8. The results of the direction findings (bearing or azimuth angle and bearing quality) are imparted to the visitor location register VLR by the direction finders DFS with the reports "direction response". This ends the direction finding order for the individual selected direction finders DFS.

9. The visitor location register VLR establishes the connection with the mobile station MS sought via the mobile services switching center MSC, the base station controller BSC, and the corresponding base station BTS, with the report "release", and it sends the results (bearing or azimuth angle, bearing quality and so forth) with the "location-response" report back to the location processing center LPC (as shown for instance in FIGS. 5-7), which evaluates the results and ascertains the location of the mobile station MS sought.

The essential advantages of the process are as follows:

Approximate location finding is possible by evaluating the location information stored in memory in the registers HLR and VLR. The attainable resolution in the location of the mobile station MS, however, is thus very coarse. For many observation purposes, it may be sufficient to know the region approximately. If the subscriber enters or leaves a certain region, then a switchover can immediately be made to accurate location finding. A subscriber that is moving about can thus be found at any moment. Constant tracking--if needed--is possible.

Because of the breakdown into different classes of accuracy, the burden on the network from locating orders can be minimized.

Adding radio direction finders improves accuracy over known methods considerably, because the direction finding is performed on the intermediate frequency plane by phase comparison. The result is not dependent on the manufacturer of the mobile station MS. Misorientation from multi-path propagation is also less on average than the errors in transit time measurement.

Location finding can be done from a base station BTS without the aid of neighboring stations. As a result, location finding can be carried out even in regions in which the radio cells do not overlap.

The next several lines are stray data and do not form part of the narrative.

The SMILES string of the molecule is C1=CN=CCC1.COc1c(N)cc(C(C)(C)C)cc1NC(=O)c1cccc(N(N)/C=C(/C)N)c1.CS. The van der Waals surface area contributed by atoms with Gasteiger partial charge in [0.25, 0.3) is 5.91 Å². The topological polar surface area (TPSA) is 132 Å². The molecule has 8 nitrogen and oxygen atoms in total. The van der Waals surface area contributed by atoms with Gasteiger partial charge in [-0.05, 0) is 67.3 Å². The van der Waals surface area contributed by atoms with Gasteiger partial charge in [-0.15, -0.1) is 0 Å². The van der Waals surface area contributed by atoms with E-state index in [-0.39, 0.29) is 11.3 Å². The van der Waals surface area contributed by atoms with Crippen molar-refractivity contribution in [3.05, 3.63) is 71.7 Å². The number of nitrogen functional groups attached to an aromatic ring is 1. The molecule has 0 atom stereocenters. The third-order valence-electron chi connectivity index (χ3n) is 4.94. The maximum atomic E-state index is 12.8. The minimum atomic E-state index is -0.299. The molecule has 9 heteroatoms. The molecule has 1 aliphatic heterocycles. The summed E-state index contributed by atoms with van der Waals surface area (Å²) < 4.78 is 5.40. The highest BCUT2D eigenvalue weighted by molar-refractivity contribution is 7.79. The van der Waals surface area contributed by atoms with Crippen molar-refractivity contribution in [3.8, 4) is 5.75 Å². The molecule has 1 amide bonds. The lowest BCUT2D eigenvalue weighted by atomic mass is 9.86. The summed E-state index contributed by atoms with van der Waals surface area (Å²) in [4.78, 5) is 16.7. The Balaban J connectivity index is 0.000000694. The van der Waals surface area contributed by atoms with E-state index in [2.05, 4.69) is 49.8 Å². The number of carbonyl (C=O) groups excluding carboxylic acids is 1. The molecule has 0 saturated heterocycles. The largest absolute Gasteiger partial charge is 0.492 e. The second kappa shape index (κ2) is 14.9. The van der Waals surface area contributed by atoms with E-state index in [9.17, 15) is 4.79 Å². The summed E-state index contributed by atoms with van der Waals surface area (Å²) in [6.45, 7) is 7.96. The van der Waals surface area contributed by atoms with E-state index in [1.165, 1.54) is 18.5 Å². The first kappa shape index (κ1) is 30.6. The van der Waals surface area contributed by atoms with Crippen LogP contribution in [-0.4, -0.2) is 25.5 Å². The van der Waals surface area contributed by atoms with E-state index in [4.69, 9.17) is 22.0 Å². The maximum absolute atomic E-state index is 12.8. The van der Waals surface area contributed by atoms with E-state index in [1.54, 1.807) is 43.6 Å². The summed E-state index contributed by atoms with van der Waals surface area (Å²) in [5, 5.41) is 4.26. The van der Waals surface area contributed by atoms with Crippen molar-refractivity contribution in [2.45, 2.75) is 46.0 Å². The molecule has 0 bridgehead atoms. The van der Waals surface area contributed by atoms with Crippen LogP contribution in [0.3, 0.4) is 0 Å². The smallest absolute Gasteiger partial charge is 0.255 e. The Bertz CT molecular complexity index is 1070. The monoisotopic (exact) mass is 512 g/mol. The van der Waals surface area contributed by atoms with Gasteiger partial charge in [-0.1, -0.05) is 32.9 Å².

In addition to location finding from a base station BTS, the accuracy can be further improved by cross bearing.

Because of the higher signal-to-noise ratio of the bearing receivers, as compared with the mobile radio network, cross bearings are possible even in regions in which the known processes are inadequate. The invention is not limited to the exemplary embodiments described but instead can be adopted to others as well. For instance, many of the tasks that in the exemplary embodiments of FIGS. 5-10 have (by way of example) been assigned to the visitor location register VLR can also be taken on by other suitable devices of the network, such as the mobile services switching center MSC or the location processing center LPC.

It is also conceivable that, if carrying out the locating command via the base station selected produces no locating result or at least an unambiguous locating result, then at least one further transit time measurement and/or at least one further direction finding can be carried out subsequently via at least one further base station. That is, if the mobile station sought cannot be located, or cannot be located unambiguously, via the intrinsically "responsible" base station, for instance because of shadow effects or multi-path propagation effects, then in this further feature of the invention location finding can as a rule nevertheless be done by carrying out the locating command via a neighboring base station or stations, for instance.

Finally, the accuracy or unambiguousness of the location finding can be increased by using location diversity and/or measurement at different frequencies (for instance in the form of frequency hopping). These two provisions are useful above all if a mobile station that is not in motion (for instance because of an accident or a breakdown or a traffic jam) is to be located, or if reception conditions are poor at one receiving frequency or one receiving location (receiving antenna).

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Classifications
U.S. Classification455/456.2, 342/450
International ClassificationG01S5/04, H04W64/00
Cooperative ClassificationG01S5/04, H04W64/00
European ClassificationH04W64/00, G01S5/04
Legal Events
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Nov 2, 2010FPExpired due to failure to pay maintenance fee
Effective date: 20100915
Sep 15, 2010LAPSLapse for failure to pay maintenance fees
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Feb 21, 2002FPAYFee payment